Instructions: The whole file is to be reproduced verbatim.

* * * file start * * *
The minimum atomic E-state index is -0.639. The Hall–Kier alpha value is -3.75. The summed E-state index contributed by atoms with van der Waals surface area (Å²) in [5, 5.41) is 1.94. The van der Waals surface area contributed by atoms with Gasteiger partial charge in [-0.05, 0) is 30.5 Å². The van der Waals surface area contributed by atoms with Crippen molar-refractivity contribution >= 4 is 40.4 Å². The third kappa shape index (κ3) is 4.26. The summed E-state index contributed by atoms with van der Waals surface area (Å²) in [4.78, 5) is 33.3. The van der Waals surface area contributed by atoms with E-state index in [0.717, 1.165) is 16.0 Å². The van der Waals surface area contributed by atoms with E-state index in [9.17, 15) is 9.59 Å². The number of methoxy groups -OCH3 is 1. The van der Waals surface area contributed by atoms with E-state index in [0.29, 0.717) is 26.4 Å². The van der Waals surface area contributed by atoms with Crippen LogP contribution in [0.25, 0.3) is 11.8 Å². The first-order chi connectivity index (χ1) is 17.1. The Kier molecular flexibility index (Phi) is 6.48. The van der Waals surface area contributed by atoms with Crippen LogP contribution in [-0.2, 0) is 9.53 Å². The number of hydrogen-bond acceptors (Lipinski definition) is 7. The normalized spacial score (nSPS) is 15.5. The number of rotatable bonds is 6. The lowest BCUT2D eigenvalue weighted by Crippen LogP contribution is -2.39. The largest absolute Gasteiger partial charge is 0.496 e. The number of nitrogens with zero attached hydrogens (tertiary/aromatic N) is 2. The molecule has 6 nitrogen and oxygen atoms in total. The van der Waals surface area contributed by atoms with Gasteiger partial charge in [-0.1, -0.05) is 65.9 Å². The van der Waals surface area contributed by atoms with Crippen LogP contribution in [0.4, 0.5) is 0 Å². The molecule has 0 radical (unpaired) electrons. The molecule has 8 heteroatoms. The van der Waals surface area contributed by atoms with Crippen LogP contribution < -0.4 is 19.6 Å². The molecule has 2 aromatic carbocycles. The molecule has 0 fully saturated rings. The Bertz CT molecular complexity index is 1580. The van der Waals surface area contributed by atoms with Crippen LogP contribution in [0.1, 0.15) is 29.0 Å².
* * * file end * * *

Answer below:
The minimum atomic E-state index is -0.639. The Hall–Kier alpha value is -3.75. The summed E-state index contributed by atoms with van der Waals surface area (Å²) in [5, 5.41) is 1.94. The van der Waals surface area contributed by atoms with Gasteiger partial charge in [-0.05, 0) is 30.5 Å². The van der Waals surface area contributed by atoms with Crippen molar-refractivity contribution >= 4 is 40.4 Å². The third kappa shape index (κ3) is 4.26. The summed E-state index contributed by atoms with van der Waals surface area (Å²) in [4.78, 5) is 33.3. The van der Waals surface area contributed by atoms with E-state index in [0.717, 1.165) is 16.0 Å². The van der Waals surface area contributed by atoms with E-state index in [9.17, 15) is 9.59 Å². The number of methoxy groups -OCH3 is 1. The van der Waals surface area contributed by atoms with E-state index in [0.29, 0.717) is 26.4 Å². The van der Waals surface area contributed by atoms with Crippen LogP contribution in [0.25, 0.3) is 11.8 Å². The first-order chi connectivity index (χ1) is 17.1. The Kier molecular flexibility index (Phi) is 6.48. The van der Waals surface area contributed by atoms with Crippen LogP contribution in [-0.2, 0) is 9.53 Å². The number of hydrogen-bond acceptors (Lipinski definition) is 7. The normalized spacial score (nSPS) is 15.5. The number of rotatable bonds is 6. The lowest BCUT2D eigenvalue weighted by Crippen LogP contribution is -2.39. The largest absolute Gasteiger partial charge is 0.496 e. The number of nitrogens with zero attached hydrogens (tertiary/aromatic N) is 2. The molecule has 6 nitrogen and oxygen atoms in total. The van der Waals surface area contributed by atoms with Gasteiger partial charge in [-0.1, -0.05) is 65.9 Å². The van der Waals surface area contributed by atoms with Crippen LogP contribution in [0.4, 0.5) is 0 Å². The molecule has 0 radical (unpaired) electrons. The molecule has 8 heteroatoms. The van der Waals surface area contributed by atoms with Crippen LogP contribution < -0.4 is 19.6 Å². The molecule has 2 aromatic carbocycles. The molecule has 0 fully saturated rings. The Bertz CT molecular complexity index is 1580. The van der Waals surface area contributed by atoms with Crippen LogP contribution in [0.1, 0.15) is 29.0 Å².